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New Huntington Ranch explores urban agriculture and the semi-wild 'food forest'

November 4, 2010 |  6:58 am

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The Huntington Library, Art Collections and Botanical Gardens is returning to its roots, with a 15-acre project that’s a far cry from its manicured reputation.

The Huntington Ranch will be a laboratory for studying and experimenting with sustainable urban agriculture.

The Ranch, perhaps surprisingly, was born in South Los Angeles. In 2006, when the South Central Farm closed amid controversy over the land, the growers saved banana, guava and dozens of other trees from being bulldozed. The Huntington agreed to store them temporarily.

"Once the trees were here, Jim Folsom [the botanical gardens' director] started percolating this idea," says Lisa Blackburn, spokeswoman for the Huntington.

DSC_0029"The point is demonstration, and the point is exploration. There are a lot of unanswered questions about growing food in the city," says Scott Kleinrock, project manager for the Ranch, right.

The Ranch won't be open for daily visitors, but it will be a site for programs and classes. Its premiere will be Nov. 12, when an academic workshop is scheduled. The next day, Nov. 13, the Ranch will hold public workshops on topics including growing produce and flowers and keeping chickens and bees. Registration is required for both days.

Kleinrock, who has been working on the project for almost two years, also is starting a blog, on which he plans to document his work -- gathering data, offering instruction for people who want to replicate what he's done and discussing other issues.

When Henry Huntington bought the property in 1903, it was called the San Marino Ranch and included hundreds of acres of citrus and other crops. Huntington planted what's believed to be the first commercial avocado grove in California on the land.

"Henry Huntington's interest in productive horticulture got left behind as the institution emphasis shifted to ornamentals and rare tropical plants," Folsom says. "With the Ranch project, we'll be picking up a piece of our past that has been long neglected."

Today, the Ranch includes eight acres from the original orange grove and 63 avocado trees (32 significant varieties), chosen by the California Avocado Society.

There's a 1,200-square-foot section of vegetables (cabbage, cauliflower, garlic and more) planted in rows, and spots where gardens are laid out in ways that might work in front or back yards, including raised beds. A space for demonstrations and lectures eventually will have sinks and counters.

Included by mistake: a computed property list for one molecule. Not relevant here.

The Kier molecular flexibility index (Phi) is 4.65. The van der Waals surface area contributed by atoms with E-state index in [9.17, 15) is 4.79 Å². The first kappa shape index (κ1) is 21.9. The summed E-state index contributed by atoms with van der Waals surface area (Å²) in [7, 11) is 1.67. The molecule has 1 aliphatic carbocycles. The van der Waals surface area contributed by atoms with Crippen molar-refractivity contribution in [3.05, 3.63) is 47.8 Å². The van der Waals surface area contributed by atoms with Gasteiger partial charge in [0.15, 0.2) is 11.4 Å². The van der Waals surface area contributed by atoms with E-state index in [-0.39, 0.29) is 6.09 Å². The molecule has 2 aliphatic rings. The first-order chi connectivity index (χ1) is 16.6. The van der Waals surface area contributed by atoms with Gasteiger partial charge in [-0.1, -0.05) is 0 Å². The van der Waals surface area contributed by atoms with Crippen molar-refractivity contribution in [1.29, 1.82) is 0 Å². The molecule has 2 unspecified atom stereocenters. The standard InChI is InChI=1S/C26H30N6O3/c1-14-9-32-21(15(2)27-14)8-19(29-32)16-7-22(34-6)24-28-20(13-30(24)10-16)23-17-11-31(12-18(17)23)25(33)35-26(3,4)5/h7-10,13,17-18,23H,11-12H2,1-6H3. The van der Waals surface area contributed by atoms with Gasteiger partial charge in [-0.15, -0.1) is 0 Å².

And though not many Angelenos have the space for such a thing, a "food forest" is perhaps the most unusual idea being explored at the Ranch.

"If you think about a whole forest system, it's really productive, but no one fertilizes it. There's a balance. It's self-regulating," Kleinrock says, though it doesn't always provide what people might like to eat. In this forest, he has tossed seeds for greens, planted fruit trees.

The food forest took planning -- thinking about what kinds of plants could grow in partial shade and without a lot of attention, considering how to make sure the soil gets rich, plotting how to create a self-sustaining ecosystem. Food forests grow in Asia and South America but less in Mediterranean climates, Kleinrock says.

On a stroll Wednesday, he found cherry tomatoes, guava, persimmons and all sorts of greens. And after a while, he says, it's not hard to know the land and know where the food is.

"What I'm trying to do here is explore how to create a system that is highly resilient, semi-wild and really productive," he says. "I'm a fan of growing vegetables like wildflowers."

DSC_0036Across the Ranch, dozens of kinds of food are growing: herbs, greens and other vegetables; fruit trees, including fig, apple, persimmon and stone fruit. In one hole there are four peach trees -- one early, two midseason and one late-producing type -- increasing the potential for months of pie.

"There are so many strategies if you are interesting in growing some of your food," says Kleinrock, who grew up in Van Nuys and became interested in growing food after studying design and landscape architecture.

For example, many people tear out their lawns and plant food, but what happens when the grower has a busy time at work or a sick relative who requires prolonged attention, and the garden goes untended and the neighbors grow angry. So he is looking at ways to grow food that requires less attention and creates happier neighbors. One way: Make sure it's clear the yard is being tended with paths, a fence or a border.

Gardeners can take away tips from just a quick visit: For keeping pests away, swaths of herbs work better than scattered plants. In 47 plastic tubs set in rows, Kleinrock is growing "a salad factory," a variety of baby greens -- something people can do with no yard at all.

The food harvested from the Ranch will go to staff, volunteers and perhaps a restaurant. Some of it will be donated.

-- Mary MacVean

Photo credit: Mary MacVean / Los Angeles Times

 

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